Click here for more information >

• Forums 1 to 12 will be held away from the ICC, Darling Harbour and will involve considerable walking. Please take this into consideration when selecting the forum that you would like to attend.

• Please ensure that covered footwear is worn at all times if participating in any of the forums held away from the ICC, Darling Harbour – no sandals or strapped shoes etc

Forum 13 – Executing the Project Plan – The Fighter Pilot Approach, Parkside Ballroom

For centuries, the most successful engineering projects were consummated with a handshake and trusting relationships. Then came the dinosaur moment, and a meteorite named 20% interest, changed project practices forever. Collaboration and trust became a challenge! Clients and contractors reached out to the legal profession who were happy to oblige with specialist construction groups within their practices.  Sadly, this team building culture has recently become more difficult to attain.  But engineers are not alone when it comes to project team building with a mission to accomplish.  Fighter pilots face similar challenges.

Fighter pilots operate in some of the most complex and hostile high-pressure environments, but still achieve their mission objectives 98% of the time.

They achieve this rate of success by thoroughly planning, briefing, executing and debriefing their missions. They’re also always working at improving an individual’s performance as well as the squadron’s.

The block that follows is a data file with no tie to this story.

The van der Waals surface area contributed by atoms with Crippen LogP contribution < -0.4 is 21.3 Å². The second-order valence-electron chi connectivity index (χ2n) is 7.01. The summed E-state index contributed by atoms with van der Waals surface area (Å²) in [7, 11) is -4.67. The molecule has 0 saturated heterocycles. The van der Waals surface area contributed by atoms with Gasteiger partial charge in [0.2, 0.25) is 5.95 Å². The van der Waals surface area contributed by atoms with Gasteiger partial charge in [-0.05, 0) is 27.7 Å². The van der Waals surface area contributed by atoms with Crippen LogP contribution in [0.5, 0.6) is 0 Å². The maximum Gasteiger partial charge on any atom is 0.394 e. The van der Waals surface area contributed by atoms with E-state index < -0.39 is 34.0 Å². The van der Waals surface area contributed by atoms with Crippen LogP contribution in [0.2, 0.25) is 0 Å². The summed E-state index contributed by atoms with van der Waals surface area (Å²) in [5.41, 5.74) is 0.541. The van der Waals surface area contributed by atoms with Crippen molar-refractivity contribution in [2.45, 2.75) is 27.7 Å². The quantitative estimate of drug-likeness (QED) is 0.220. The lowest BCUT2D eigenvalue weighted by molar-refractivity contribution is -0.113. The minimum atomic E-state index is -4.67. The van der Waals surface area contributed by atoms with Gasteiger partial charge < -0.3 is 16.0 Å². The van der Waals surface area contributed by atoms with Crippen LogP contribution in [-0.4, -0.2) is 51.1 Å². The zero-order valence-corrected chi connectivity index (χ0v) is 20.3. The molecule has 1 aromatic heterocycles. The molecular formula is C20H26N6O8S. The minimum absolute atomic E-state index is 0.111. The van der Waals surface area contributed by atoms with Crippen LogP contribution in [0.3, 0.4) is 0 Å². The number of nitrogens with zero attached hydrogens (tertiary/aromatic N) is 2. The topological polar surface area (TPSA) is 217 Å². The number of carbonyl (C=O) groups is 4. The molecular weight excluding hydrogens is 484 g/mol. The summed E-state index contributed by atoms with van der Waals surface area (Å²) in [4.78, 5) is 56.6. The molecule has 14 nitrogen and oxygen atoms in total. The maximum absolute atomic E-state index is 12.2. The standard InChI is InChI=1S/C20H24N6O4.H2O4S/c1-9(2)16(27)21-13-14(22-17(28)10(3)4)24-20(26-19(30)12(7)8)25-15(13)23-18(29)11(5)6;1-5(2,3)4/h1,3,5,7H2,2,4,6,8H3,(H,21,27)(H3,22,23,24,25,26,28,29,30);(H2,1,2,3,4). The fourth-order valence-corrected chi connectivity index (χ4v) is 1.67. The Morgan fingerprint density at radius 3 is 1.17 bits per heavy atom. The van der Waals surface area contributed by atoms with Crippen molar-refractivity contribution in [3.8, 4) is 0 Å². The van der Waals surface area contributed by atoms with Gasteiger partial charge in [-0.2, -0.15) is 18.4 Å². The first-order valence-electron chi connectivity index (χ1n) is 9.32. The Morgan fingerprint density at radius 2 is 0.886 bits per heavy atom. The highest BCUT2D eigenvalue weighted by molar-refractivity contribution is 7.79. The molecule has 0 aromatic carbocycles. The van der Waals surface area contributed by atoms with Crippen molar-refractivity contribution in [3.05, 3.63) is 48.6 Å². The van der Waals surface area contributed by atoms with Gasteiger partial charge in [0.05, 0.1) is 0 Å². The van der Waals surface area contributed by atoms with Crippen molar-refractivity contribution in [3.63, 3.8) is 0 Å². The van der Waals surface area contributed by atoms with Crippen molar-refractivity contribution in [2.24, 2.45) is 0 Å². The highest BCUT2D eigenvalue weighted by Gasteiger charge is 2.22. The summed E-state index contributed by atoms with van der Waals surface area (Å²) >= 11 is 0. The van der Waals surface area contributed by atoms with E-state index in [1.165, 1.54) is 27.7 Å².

In this forum, Afterburner, an Australian leader in team development, leadership and operational excellence programs, will share their team-building and high-performance secrets to help you succeed as engineers.

Drawing on years of experience in the field, a team of elite former fighter pilots and military aviators will show you how to operate more effectively and achieve top results.

You’ll learn how to assemble strong teams, coordinate staff, plan projects and carry out your mission with greater efficiency and precision – just as a fighter pilot would.

In this forum you’ll get to:

  • Work through the simple 4 step process fighter pilots use to get things done and do things better
  • See presentations containing multimedia graphics and rare aviation video footage
  • Learn how to plan missions and achieve mission success the fighter pilot way
  • Hear how to create high performance teams and a culture that fundamentally believes in success
  • Learn simple risk management tools that can be applied to any project
  • Participate in a hands-on interactive problem-solving scenario and team breakout session where participants will form “squadrons” or teams to work through hypothetical scenarios, using the pilots’ FLEX methodology, to plan a mission. Participants will learn how to apply the FLEX methodology on their projects to deliver on time and on target

Speaker: Mr Christian Boucousis, Fighter Pilot (RET), Director, Afterburner Australia
Facilitators: Fighter Pilots, Afterburner Australia